09 Sep What Are the Laws about Marijuana in California?
Proposition 64 was passed by voters in November 2016. This set the groundwork for the recreational use of marijuana to become legal in the state on January 1st, 2018. This changed up how marijuana could be used in the state, and removed many of the penalties for smaller marijuana based offenses. However, it did not legalize everything with marijuana usage, and that is where there is some confusion.
Even though this change went into effect a year ago, it is still relatively new. This means that most people are a bit fuzzy on what exactly changed. Many people are unaware of what is now legal, and what can still get them into trouble when it comes to marijuana.
The Law and Personal Use
It is now legal for a person 21 years or older to possess up to one ounce of dried marijuana or up to 8 grams of concentrated cannabis. One thing that many people seem to forget, is that the law only allows recreational use of marijuana. This means that it can only be used on private property with permission from the property owner. Landlords and employers still have the right to restrict marijuana usage on their properties, which can affect renters and employees of businesses.
Since smoking marijuana is a lot like smoking cigarettes, it is also prohibited anywhere that smoking is prohibited. Basically, if someone can’t smoke a cigarette someplace, then they cannot smoke marijuana there either. This typically includes any K-12 school, and other places where children are frequently present. The idea behind this ban is to protect kids from secondhand smoke.
A person can still get into trouble for possessing marijuana if:
- They are under the age of 21.
- They have more than 28.5 grams of marijuana.
- They have more than 4 grams of concentrated cannabis.
- They have any marijuana in their possession while on any K-12 school grounds while school is in session.
It is important to remember that the use of marijuana is still illegal under federal law. This means that at any time, federal prosecutors can decide to arrest and prosecute a person for marijuana use, even if they are following all state laws. While this is unlikely, for this reason, it is a good idea to never use marijuana on the premise of a federal building.
Penalties for Illegal Possession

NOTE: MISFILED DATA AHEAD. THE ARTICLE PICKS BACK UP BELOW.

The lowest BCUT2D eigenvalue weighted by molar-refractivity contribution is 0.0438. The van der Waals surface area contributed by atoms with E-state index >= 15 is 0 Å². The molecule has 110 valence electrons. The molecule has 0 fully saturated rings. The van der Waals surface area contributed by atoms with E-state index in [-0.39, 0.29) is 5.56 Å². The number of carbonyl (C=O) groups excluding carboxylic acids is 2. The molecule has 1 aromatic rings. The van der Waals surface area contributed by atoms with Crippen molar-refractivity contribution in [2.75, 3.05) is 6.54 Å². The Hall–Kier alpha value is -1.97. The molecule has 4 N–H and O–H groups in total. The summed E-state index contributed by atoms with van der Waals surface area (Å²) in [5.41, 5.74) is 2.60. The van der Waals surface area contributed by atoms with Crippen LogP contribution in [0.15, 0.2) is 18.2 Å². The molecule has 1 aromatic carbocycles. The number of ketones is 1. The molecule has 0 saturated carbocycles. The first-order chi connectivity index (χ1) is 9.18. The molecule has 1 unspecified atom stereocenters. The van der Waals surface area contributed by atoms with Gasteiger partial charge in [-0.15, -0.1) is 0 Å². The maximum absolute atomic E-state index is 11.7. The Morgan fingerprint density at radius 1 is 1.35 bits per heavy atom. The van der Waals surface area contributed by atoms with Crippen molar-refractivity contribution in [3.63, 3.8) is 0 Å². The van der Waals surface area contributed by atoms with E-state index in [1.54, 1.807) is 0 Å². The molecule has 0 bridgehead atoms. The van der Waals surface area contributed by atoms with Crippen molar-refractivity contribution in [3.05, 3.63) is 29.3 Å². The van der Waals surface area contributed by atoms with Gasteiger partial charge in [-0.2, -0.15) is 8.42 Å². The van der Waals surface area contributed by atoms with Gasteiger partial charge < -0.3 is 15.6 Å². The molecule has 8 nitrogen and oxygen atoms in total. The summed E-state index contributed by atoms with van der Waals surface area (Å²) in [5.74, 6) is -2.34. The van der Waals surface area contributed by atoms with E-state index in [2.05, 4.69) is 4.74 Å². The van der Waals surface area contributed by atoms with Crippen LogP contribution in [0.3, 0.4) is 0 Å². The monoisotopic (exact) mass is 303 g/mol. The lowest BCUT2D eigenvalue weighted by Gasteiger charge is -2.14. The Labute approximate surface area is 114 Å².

The punishment for illegal possession of marijuana is dependent on the crime itself. For instance, a minor in possession of marijuana is an infraction level offense that comes with drug counselling and community service for someone under 18, and a $100 fine for anyone between the age of 18 and 21.
The Law and Personal Cultivation
Under this new law, anyone 21 and older is allowed to grow and maintain up to 6 plants of marijuana. The plants need to be grown indoors, unless local regulations allow people to grow the plants outside. Whenever the plants are grown must be a secure location to ensure that minors cannot get ahold of the plants.
Again, minors face restrictions with this law as well. No one under the age of 21 is allowed to grow marijuana. If caught doing so, anyone under 18 will need to go to drug counseling and perform community service. Anyone between the ages of 18 and 21 will have to pay a small fine of $100.
Anyone over the age of 21 who grows more than 6 plants of marijuana will likely face misdemeanor charges. This means up to 6 months in jail and a max fine of $500. For some people, growing more than 6 plants could earn them felony charges if:
- They’ve committed serious felonies in the past.
- They are registered sex offenders.
- They’ve been convicted of this crime twice already.
- They’ve violated California environmental laws.
What Is Legal in California
The passing of Prop 64 3 years ago legalized the recreational usage of marijuana in the state of California. This made it legal for people to use marijuana in certain areas, and to grow up to 6 plants. However, it is still illegal for minors, anyone younger than 21, to possess, use, or grow marijuana.
This legalization also permitted licensed businesses to sell marijuana legally in the state. However, unlicensed individuals are not allowed to sell any of the marijuana that they grew or have. That is still a crime in California. For more information on selling marijuana laws, click here.
What do you think of California’s take on recreational marijuana? Was it a bad idea, or the right thing to do? Let us know in the comments down below.